As we build upon our story, we strengthen our reaction and position around it, often to our detriment and the others.

So when someone asks “Why are you so upset?” and you’re not sure, don’t jump at the first thought that comes to mind and then double down on the truth of it.

It’s OK to say “I’m really hurt and I don’t know why” or “I’m not sure why I said that” and then ask for some time to reflect, or if you’re ready to talk, engage in an exploratory dialogue around it

Ask “Would I be OK with [the name of someone you hold in high regard] observing how I am treating this person?”

If you wouldn’t act that way around that person you respect, that’s a pretty good clue that you aren’t bringing your Best Self to the interaction.

You can choose to shift gears and NOT act that way, and instead, call forth a more mature, honorable way of talking to the other person.

This is especially helpful for single parents at the end of their rope with their children, who find themselves speaking harshly or taking out their bad mood on
their children.

You don’t have to act out your defensiveness, you can simply name it

I learned this one from my most “evolved” friend. The few times she got defensive in our conversations, she would simply say “I’m feeling defensive” in a neutral tone of voice. When she would do this, I would notice how open I was to hearing why she was feeling defensive. I couldn’t help but notice how different my response was compared to when someone gets defensive and starts responding in a harsh, antagonistic tone of voice.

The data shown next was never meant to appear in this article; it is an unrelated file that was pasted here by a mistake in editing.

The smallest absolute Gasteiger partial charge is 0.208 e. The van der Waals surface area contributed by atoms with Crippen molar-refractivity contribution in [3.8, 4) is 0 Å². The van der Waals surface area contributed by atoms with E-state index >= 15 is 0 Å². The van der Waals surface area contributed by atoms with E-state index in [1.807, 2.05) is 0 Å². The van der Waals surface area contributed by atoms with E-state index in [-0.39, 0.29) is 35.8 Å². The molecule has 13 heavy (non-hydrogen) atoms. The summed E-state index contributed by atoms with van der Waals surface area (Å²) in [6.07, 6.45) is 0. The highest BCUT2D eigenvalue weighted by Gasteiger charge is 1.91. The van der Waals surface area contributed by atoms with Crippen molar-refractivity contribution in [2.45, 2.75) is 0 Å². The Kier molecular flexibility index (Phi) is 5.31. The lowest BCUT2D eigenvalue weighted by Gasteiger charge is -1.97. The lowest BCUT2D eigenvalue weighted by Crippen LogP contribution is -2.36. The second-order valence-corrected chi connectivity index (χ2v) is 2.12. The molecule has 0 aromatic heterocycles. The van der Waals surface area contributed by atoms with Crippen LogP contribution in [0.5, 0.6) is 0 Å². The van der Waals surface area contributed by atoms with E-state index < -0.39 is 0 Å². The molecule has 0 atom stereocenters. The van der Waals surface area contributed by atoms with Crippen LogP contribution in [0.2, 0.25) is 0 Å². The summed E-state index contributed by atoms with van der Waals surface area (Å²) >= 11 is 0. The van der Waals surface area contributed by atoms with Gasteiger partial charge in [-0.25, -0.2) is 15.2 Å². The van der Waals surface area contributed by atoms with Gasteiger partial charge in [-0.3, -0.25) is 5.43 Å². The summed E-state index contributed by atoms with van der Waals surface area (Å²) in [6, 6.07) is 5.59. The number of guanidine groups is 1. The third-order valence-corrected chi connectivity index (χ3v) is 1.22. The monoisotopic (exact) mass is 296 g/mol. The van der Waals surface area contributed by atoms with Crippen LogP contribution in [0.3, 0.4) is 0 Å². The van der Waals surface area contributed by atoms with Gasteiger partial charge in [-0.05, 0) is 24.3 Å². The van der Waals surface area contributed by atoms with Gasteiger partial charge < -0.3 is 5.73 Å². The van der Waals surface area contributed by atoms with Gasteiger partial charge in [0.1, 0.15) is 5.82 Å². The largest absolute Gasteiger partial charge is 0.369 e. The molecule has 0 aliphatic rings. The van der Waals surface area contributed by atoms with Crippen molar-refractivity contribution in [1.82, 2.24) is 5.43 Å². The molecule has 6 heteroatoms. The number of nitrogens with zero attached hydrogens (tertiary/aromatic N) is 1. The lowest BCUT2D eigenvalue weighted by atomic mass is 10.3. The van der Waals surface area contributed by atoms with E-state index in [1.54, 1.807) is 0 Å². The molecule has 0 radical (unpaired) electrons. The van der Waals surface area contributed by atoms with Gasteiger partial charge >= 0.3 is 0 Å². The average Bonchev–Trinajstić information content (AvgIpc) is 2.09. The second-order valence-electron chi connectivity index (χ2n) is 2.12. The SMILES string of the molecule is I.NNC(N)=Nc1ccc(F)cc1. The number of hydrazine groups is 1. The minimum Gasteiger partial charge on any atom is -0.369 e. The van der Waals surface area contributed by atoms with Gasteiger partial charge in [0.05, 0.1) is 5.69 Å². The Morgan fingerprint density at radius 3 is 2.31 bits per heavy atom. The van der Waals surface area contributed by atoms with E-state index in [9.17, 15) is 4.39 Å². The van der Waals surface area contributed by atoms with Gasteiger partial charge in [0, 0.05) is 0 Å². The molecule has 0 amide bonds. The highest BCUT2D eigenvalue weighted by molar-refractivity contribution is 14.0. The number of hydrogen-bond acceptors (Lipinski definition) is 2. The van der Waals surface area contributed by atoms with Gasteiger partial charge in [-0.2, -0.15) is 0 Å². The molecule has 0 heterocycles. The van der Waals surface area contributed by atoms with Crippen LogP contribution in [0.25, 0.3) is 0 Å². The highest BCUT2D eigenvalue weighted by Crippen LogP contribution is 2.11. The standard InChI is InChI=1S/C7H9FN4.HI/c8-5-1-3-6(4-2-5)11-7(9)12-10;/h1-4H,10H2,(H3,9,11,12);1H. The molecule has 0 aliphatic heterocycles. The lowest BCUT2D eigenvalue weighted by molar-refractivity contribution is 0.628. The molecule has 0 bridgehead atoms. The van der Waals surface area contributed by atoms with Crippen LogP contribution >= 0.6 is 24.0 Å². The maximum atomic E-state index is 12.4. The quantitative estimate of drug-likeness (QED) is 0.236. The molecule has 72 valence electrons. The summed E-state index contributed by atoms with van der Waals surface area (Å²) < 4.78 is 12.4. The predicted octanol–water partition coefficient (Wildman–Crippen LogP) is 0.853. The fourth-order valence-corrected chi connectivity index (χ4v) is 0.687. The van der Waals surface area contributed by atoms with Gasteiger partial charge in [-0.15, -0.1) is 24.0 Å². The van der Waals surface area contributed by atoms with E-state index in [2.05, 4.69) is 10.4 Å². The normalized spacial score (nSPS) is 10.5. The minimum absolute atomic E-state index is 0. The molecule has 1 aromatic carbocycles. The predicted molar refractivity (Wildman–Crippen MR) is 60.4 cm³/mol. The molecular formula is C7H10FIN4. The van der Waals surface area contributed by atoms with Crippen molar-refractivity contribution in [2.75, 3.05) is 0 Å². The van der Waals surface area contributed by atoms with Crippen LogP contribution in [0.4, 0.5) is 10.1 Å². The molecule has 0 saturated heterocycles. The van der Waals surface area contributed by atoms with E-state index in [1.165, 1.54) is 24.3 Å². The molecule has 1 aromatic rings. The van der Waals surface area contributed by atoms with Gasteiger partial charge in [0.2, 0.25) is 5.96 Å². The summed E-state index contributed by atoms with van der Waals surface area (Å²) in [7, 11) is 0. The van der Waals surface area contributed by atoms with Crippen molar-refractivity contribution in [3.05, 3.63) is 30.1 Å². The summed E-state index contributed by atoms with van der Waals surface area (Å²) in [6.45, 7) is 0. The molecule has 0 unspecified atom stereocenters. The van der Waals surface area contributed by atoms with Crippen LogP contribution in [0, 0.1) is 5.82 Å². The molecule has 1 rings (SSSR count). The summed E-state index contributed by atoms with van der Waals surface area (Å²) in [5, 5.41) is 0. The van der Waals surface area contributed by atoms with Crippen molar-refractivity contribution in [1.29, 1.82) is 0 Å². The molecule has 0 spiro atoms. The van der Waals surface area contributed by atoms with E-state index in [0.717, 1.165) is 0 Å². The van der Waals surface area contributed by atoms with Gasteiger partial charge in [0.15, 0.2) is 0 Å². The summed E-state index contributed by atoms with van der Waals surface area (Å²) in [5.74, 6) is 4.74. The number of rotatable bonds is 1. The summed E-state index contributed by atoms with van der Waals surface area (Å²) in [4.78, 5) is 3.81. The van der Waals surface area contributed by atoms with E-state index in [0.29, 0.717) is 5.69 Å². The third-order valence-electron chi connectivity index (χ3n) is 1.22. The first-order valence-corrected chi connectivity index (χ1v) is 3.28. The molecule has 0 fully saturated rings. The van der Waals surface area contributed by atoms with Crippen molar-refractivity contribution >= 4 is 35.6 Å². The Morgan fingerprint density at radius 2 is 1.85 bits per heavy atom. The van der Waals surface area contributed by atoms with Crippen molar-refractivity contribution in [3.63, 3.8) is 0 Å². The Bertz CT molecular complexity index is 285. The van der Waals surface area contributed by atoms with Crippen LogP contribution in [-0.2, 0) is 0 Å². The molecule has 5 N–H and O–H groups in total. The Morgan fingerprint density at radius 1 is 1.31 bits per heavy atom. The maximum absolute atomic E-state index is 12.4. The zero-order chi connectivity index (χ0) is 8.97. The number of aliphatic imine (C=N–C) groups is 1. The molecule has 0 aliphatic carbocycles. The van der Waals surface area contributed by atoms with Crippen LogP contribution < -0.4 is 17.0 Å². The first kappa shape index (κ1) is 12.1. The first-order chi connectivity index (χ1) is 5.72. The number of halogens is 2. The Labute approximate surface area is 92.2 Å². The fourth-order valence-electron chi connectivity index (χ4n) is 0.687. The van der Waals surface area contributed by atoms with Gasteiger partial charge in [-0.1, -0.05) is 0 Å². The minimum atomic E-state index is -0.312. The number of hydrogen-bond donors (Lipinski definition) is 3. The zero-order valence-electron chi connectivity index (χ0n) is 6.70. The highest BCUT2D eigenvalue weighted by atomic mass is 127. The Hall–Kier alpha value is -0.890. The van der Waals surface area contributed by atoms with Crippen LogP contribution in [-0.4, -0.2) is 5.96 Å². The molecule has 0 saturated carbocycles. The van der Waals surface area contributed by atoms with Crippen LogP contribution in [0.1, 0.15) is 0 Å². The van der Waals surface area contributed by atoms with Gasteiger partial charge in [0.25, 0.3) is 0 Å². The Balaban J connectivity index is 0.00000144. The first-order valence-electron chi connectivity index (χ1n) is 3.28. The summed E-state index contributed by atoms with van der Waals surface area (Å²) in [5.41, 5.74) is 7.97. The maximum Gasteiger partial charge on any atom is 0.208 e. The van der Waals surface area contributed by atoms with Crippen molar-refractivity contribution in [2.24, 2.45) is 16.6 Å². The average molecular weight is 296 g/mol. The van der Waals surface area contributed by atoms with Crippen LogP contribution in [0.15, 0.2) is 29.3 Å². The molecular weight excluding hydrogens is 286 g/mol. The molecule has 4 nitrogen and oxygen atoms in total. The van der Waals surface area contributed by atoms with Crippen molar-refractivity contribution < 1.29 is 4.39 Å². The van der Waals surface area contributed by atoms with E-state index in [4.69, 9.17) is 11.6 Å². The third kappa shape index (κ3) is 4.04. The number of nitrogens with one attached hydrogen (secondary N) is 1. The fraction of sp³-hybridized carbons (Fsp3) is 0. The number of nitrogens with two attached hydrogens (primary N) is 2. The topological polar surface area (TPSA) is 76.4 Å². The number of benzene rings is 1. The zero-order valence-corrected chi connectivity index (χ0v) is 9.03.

There’s interesting brain scan research showing how simply naming our feelings literally cools down the amygdala, a tiny almond-shaped part of the brain that plays a major role in our fear response and reactivity.

By simply stating “I’m feeling defensive” you’re engaging in emotional self-regulation; you’re literally helping yourself keep a cool head.

Furthermore, by stating this in a neutral tone of voice, you avoid the emotional triggering that a harsh, attacking tone of voice can cause. This is because the part of the brain that processes voice tone (the limbic system) is, as mentioned earlier, the same part that processes and helps create emotions.

That’s why the old saying “It’s not what you say, it’s how you say it” has lived on. (BTW…it’s BOTH what we say and how we say it, but that old maxim is still a good reminder to not indulge in a harsh voice tone to express our displeasure).

Go First

I heard this in an interview with Gabrielle Reece, former Olympic volleyball player and wife of surf legend Laird Hamilton. When asked what advice she would give her 20 year old self, she said “Go first.” Lead by example. Be the first to apologize. Be the first to acknowledge the other person’s valid points. Be the first to break the silence and invite the other person into a dialogue about the conversation that went wrong or the elephant in the living room.

By choosing to go first and by modeling bringing your Best Self to challenging conversations you become a role model for others, showing—through your actions—that it’s possible to talk through difficult issues in a courageous, compassionate, and considerate way.

David Lee
David Lee
David Lee is a career coach with Heart at Work Associates and a workplace relationship consultant. He is the author of the “Dealing with a Difficult Co-Worker: The Courageous Conversations at Work Series.”